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Most of us never give the gold on our finger a second thought. When we look at it we may remember our wedding day, our honeymoon, or where we went on our first date. Most of us don’t look at our wedding ring and think: Buried Treasure, Fallen Empires, Teeth.

Gold has a special place in our culture, our monetary systems, our histories and our hearts. Whether recycled from our cell phones, a ton of cell-phone batteries, laundered proceeds from a daring robbery, or remnants of an Aztec temple, the gold on our finger almost certainly has a past. I certainly never imagined mine would take me deep into the Peruvian Amazon in search of a guy nicknamed “the cat”.

We arrived in the town of Puerto Maldonado on Sunday morning, after a 13-hour flight – but our journey was just beginning.  We drove for 4 hours on some of the roughest dirt roads I’ve ever seen, crossed a river by boat and rode another hour through the jungle on motorcycles.  Finally, we were there: Delta Uno – a small shantytown, deep in the Peruvian Amazon where hundreds of men seek their fortunes in the gold-rich mud.

Delta Uno is a classic gold rush town. The main street, nothing more than a muddy strip, is lined with dozens of makeshift wooden stalls with one word painted in giant letters on the wall: ORO. Gold.

We meet El Gato (the cat) in town. He has been mining here for over 20 years. He worked his way up from a day laborer, pocketing flecks of gold when his boss wasn’t looking, saving up his share of each day’s finds, finally gathering enough to buy his own machines and hire some workers of his own. He walks us through the town, showing us around.

A couple of small stores sell basic supplies – gas for running the motorcycles and engines used by the miners, food, the plastic tarps used for cover during the rainy season… But nearly every shack that isn’t buying gold is selling beer. Bars. The town has over a hundred of them. And every night they’re filled with men like El Gato, paying for beer, and sometimes company in chunks of gold from the day’s find. After a drink, El Gato takes us out to see his site.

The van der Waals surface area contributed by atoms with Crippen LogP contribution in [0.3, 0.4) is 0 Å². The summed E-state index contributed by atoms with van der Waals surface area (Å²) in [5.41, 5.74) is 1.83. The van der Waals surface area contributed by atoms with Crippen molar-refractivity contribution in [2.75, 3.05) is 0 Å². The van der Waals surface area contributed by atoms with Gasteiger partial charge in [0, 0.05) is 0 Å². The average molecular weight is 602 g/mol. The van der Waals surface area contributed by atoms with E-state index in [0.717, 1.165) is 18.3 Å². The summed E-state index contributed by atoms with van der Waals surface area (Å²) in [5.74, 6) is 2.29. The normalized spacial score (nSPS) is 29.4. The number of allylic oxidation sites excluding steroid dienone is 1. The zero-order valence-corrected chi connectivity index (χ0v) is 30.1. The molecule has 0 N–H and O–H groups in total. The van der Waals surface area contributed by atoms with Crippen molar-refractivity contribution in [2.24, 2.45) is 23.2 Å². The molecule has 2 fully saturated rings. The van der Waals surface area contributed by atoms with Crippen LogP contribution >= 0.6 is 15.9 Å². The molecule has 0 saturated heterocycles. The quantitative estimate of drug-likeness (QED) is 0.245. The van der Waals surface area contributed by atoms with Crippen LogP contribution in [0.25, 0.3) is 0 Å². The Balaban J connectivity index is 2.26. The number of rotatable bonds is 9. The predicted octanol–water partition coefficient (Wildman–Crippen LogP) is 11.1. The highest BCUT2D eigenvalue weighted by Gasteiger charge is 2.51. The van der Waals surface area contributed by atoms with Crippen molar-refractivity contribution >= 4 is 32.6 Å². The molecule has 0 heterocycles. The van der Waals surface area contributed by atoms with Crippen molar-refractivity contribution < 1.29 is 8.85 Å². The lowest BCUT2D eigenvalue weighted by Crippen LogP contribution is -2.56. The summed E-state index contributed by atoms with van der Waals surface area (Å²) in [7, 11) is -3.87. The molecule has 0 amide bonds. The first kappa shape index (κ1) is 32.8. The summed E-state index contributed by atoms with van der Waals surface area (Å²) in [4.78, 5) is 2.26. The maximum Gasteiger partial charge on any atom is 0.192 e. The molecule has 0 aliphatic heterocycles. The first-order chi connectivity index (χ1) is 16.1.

On the outskirts of town, even deeper in the jungle, the sound of motors fills the night. Dozens of sites operate here around the clock – each processing over perhaps five tons of earth a day to yield a single ounce of gold. As inefficient as their methods may seem, these small scale, often illegal miners are often far more efficient per ounce then large-scale, industrial mines, where the average is closer to 30 tons of rock per ounce of gold.

Around the world millions of people like El Gato are flocking to towns like this, pushing into ever more remote regions on every continent. They’ve been using the same methods for years – since the California gold rush in 1849 – high-pressure hoses, sluices, mercury and panning all remain the most effective ways to get gold out of the ground and on to our fingers. But like the ‘49ers before them, most of these miners won’t strike it rich. They typically make barely enough to pay their workers, maintain their equipment, and send some money home to their families. But the promise of the next big find just around the bend is constant, so they keep on digging. 

With gold prices soaring above $1000 an ounce this year – the highest they’ve ever been – it doesn’t seem that our hunger for gold is going away. In fact, it may be stronger than ever – more and more industrial, technological and even medical uses for gold are being found every year, and demand as jewelry and investment remain high around the world.

Standing in the middle of the Peruvian Amazon, knee deep in mud, I realized one thing remains certain – mankind’s obsession with gold remains as strong as ever.

Be sure to tune into Lost Gold of the Dark Ages tonight at 10P et/pt. Here, Executive Producer, Richard Belfield, talks about shooting reconstruction scenes of Saxon life: